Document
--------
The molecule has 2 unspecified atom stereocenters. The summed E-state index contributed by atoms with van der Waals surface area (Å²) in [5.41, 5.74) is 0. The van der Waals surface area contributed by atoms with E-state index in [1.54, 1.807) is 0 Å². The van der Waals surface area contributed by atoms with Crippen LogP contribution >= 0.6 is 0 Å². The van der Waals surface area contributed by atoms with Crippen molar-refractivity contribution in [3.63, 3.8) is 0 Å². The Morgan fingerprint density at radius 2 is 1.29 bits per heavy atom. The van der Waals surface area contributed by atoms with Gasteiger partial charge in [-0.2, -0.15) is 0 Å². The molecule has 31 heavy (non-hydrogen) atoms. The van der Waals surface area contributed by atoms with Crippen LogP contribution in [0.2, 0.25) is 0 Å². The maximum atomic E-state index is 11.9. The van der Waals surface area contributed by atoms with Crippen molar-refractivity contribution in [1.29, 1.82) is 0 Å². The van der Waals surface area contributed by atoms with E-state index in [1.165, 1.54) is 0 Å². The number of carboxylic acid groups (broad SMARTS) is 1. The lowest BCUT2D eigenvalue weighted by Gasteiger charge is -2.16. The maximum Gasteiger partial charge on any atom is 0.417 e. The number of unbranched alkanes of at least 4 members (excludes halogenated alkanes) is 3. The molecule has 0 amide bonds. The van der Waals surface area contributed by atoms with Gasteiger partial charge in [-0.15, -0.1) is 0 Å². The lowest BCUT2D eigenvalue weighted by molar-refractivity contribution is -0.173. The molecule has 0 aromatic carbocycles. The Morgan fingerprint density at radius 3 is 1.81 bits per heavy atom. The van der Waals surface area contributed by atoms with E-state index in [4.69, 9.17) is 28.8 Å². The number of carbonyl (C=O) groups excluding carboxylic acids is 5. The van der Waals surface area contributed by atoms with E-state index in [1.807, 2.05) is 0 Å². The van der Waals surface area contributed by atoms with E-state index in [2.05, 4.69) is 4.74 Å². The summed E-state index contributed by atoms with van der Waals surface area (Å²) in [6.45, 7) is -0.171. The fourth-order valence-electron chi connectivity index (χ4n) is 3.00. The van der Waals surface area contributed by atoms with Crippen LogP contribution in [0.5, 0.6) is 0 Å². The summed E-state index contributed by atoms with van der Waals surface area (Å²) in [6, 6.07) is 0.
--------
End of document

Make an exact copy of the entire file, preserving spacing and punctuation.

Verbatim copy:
The molecule has 2 unspecified atom stereocenters. The summed E-state index contributed by atoms with van der Waals surface area (Å²) in [5.41, 5.74) is 0. The van der Waals surface area contributed by atoms with E-state index in [1.54, 1.807) is 0 Å². The van der Waals surface area contributed by atoms with Crippen LogP contribution >= 0.6 is 0 Å². The van der Waals surface area contributed by atoms with Crippen molar-refractivity contribution in [3.63, 3.8) is 0 Å². The Morgan fingerprint density at radius 2 is 1.29 bits per heavy atom. The van der Waals surface area contributed by atoms with Gasteiger partial charge in [-0.2, -0.15) is 0 Å². The molecule has 31 heavy (non-hydrogen) atoms. The van der Waals surface area contributed by atoms with Crippen LogP contribution in [0.2, 0.25) is 0 Å². The maximum atomic E-state index is 11.9. The van der Waals surface area contributed by atoms with Crippen molar-refractivity contribution in [1.29, 1.82) is 0 Å². The van der Waals surface area contributed by atoms with E-state index in [1.165, 1.54) is 0 Å². The number of carboxylic acid groups (broad SMARTS) is 1. The lowest BCUT2D eigenvalue weighted by Gasteiger charge is -2.16. The maximum Gasteiger partial charge on any atom is 0.417 e. The number of unbranched alkanes of at least 4 members (excludes halogenated alkanes) is 3. The molecule has 0 amide bonds. The van der Waals surface area contributed by atoms with Gasteiger partial charge in [-0.15, -0.1) is 0 Å². The lowest BCUT2D eigenvalue weighted by molar-refractivity contribution is -0.173. The molecule has 0 aromatic carbocycles. The Morgan fingerprint density at radius 3 is 1.81 bits per heavy atom. The van der Waals surface area contributed by atoms with E-state index in [4.69, 9.17) is 28.8 Å². The number of carbonyl (C=O) groups excluding carboxylic acids is 5. The van der Waals surface area contributed by atoms with E-state index in [1.807, 2.05) is 0 Å². The van der Waals surface area contributed by atoms with E-state index in [2.05, 4.69) is 4.74 Å². The summed E-state index contributed by atoms with van der Waals surface area (Å²) in [6.45, 7) is -0.171. The fourth-order valence-electron chi connectivity index (χ4n) is 3.00. The van der Waals surface area contributed by atoms with Crippen LogP contribution in [0.5, 0.6) is 0 Å². The summed E-state index contributed by atoms with van der Waals surface area (Å²) in [6, 6.07) is 0.